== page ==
Description and Comment: Bronze stylised bull’s head with horns and a loop at the top, used to decorate the metal hooks which are part of a Roman hanging pot. You can see at the top of the loop where it has worn with use. Although not specifically a religious item it probably signified some form of religious protection for the house, just as people today use a horseshoe on a door. The bull is a symbol of strength and reincarnation.

Dimensions and details

Found: Godmanchester environs.

Date: 2nd or 3rd century AD.

Dimensions: Height 55mm.


15. Stylised bull’s head hanging flower pot handle decoration 2.

Stylised Bull’s Head Flower Pot Handle

Description and comment: Similar to the other pot handle decoration in this catalogue (Item 14). Two of these found in Godmanchester would indicate that this is common practice in Godmanchester and along the Fen Edge. It is a common hanging flower pot decoration, used to protect the household – for luck – perhaps hung just outside the front door as we do today. Bronze stylised bull’s head with horns and a loop at the top, used to decorate metal hooks which are part of a Roman hanging flower pot. Although not specifically a religious item, it probably signifies some form of religious protection for the householders, just as people today use a horseshoe on a door. The bull is a symbol of strength and reincarnation.

Dimensions and details

Found: Godmanchester environs.

Date: 2nd or 3rd century AD.

Dimensions: Height. 50mm.


16. Votive value. Onyx intaglio ring depicting the king of the gods, Jupiter, god of Rome, in the shape of an eagle and the boy Ganymede. Perhaps considered to confer sexual vigour and wit upon the wearer.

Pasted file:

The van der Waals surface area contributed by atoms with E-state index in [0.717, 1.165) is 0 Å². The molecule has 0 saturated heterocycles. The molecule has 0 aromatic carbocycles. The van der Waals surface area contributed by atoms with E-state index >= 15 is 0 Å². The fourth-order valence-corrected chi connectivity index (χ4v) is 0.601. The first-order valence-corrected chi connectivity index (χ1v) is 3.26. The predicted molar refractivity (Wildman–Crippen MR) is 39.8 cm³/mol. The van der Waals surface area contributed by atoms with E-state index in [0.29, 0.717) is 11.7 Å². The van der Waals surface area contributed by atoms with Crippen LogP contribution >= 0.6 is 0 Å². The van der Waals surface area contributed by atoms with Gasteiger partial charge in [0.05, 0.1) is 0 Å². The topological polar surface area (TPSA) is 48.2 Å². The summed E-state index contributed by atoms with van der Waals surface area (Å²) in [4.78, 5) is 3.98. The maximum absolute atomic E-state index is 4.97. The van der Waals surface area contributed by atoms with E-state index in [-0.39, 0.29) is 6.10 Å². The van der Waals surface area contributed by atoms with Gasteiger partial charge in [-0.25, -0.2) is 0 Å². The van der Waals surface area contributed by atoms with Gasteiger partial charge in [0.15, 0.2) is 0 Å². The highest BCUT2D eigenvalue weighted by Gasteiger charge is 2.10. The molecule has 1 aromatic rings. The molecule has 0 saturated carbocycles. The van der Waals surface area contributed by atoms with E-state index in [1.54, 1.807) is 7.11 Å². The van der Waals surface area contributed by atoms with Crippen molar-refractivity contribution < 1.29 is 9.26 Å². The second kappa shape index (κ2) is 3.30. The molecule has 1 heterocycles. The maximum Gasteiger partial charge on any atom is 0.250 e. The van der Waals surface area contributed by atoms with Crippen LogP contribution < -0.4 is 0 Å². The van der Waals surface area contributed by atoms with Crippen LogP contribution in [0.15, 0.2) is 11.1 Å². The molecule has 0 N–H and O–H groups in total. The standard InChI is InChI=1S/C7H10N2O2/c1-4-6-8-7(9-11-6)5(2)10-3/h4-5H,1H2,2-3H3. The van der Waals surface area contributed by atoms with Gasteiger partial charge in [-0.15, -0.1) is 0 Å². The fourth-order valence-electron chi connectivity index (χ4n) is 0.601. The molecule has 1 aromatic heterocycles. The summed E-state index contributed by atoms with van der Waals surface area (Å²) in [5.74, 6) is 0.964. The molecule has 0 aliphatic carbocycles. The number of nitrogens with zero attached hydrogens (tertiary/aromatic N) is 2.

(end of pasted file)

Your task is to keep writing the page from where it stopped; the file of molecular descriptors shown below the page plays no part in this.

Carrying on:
Onyx Intaglio depicting Jupiter, God of Rome

Description and comment: This exquisite onyx intaglio, fashioned to be worn on a ring was found by the archaeologist Michael Green, during his 1957 excavations, in a jewellery hoard outside the Roman bath house in Pinfold Lane. Like so many intaglios designed to be fitted onto rings, this was probably lost at the bath house because of unreliable adhesive; bitumen or resin were both popular adhesives sharing a common characteristic which was eventual failure.

The intaglio is beautiful and sexy and depicts the Greek god Zeus, (Jupiter is his Roman name), disguised as an eagle with the glorious boy Ganymede, who he has kidnapped for his irresistible beauty. Ganymede, a Trojan prince was shepherding sheep when he caught the eye of Zeus who so admired the boy’s looks that he stole him away to act as his cup bearer on Mount Olympus. The image with its erotic undertones perfectly renders the casual grace of the boy, his luxuriant and flowing hair ornamentally bound as he holds a drinking cup in his right hand so that the eagle can drink, the bird god’s wings flaring with pleasure as it perches on a tree stump. The intaglio was part of a hoard which it is thought to have been buried around 297 AD, during the defeat of upstart Emperor Alectus. Dated by the coin finds. (See Catalogue section, Roman Jewellery from Godmanchester and the Fen Edge).

Dimensions and details

Found: Pinfold Lane.

Date: In circulation during the 3rd century.

Dimensions: Width 20mm.

With thanks to Imogen Gunn, Director of the Museum of Archaeologyand Anthropology, Cambridge.


17. Repoussé Hippocampus Brooch with pin and chain loop on tail. Rare zoomorphic design. Votive value Jupiter’s brother Neptune, lord of all waters and his horse. Safe travel over water.

Repousse, Hippocampus Brooch